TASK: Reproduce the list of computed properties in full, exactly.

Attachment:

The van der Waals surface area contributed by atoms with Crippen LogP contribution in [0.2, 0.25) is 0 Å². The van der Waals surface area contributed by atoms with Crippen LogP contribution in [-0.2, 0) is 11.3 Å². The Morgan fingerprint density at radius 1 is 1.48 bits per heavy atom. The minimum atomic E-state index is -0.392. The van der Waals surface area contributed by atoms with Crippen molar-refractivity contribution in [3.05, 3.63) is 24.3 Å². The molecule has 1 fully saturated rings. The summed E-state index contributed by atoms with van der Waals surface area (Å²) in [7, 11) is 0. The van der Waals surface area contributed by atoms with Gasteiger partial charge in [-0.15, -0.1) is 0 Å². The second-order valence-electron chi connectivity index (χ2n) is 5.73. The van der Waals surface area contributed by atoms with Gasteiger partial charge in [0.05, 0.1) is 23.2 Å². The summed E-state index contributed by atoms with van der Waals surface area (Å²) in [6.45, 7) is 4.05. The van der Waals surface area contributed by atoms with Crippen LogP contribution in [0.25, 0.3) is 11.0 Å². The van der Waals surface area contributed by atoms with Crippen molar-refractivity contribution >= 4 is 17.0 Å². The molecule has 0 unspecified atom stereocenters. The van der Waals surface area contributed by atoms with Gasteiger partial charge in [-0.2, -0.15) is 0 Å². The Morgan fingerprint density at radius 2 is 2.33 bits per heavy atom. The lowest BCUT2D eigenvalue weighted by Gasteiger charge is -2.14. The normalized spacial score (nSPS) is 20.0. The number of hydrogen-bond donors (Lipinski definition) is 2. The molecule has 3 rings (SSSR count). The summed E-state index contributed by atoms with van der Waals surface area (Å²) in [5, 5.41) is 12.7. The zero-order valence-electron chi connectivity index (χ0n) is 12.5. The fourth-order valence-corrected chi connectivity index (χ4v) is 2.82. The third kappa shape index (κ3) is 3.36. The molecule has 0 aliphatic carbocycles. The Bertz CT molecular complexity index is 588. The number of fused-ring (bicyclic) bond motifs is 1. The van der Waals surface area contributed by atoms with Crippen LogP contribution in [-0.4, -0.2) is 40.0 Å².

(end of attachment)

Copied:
The van der Waals surface area contributed by atoms with Crippen LogP contribution in [0.2, 0.25) is 0 Å². The van der Waals surface area contributed by atoms with Crippen LogP contribution in [-0.2, 0) is 11.3 Å². The Morgan fingerprint density at radius 1 is 1.48 bits per heavy atom. The minimum atomic E-state index is -0.392. The van der Waals surface area contributed by atoms with Crippen molar-refractivity contribution in [3.05, 3.63) is 24.3 Å². The molecule has 1 fully saturated rings. The summed E-state index contributed by atoms with van der Waals surface area (Å²) in [7, 11) is 0. The van der Waals surface area contributed by atoms with Gasteiger partial charge in [-0.15, -0.1) is 0 Å². The second-order valence-electron chi connectivity index (χ2n) is 5.73. The van der Waals surface area contributed by atoms with Gasteiger partial charge in [0.05, 0.1) is 23.2 Å². The summed E-state index contributed by atoms with van der Waals surface area (Å²) in [6.45, 7) is 4.05. The van der Waals surface area contributed by atoms with Crippen LogP contribution in [0.25, 0.3) is 11.0 Å². The van der Waals surface area contributed by atoms with Crippen molar-refractivity contribution >= 4 is 17.0 Å². The molecule has 0 unspecified atom stereocenters. The van der Waals surface area contributed by atoms with Gasteiger partial charge in [-0.2, -0.15) is 0 Å². The Morgan fingerprint density at radius 2 is 2.33 bits per heavy atom. The lowest BCUT2D eigenvalue weighted by Gasteiger charge is -2.14. The normalized spacial score (nSPS) is 20.0. The number of hydrogen-bond donors (Lipinski definition) is 2. The molecule has 3 rings (SSSR count). The summed E-state index contributed by atoms with van der Waals surface area (Å²) in [5, 5.41) is 12.7. The zero-order valence-electron chi connectivity index (χ0n) is 12.5. The fourth-order valence-corrected chi connectivity index (χ4v) is 2.82. The third kappa shape index (κ3) is 3.36. The molecule has 0 aliphatic carbocycles. The Bertz CT molecular complexity index is 588. The number of fused-ring (bicyclic) bond motifs is 1. The van der Waals surface area contributed by atoms with Crippen LogP contribution in [-0.4, -0.2) is 40.0 Å².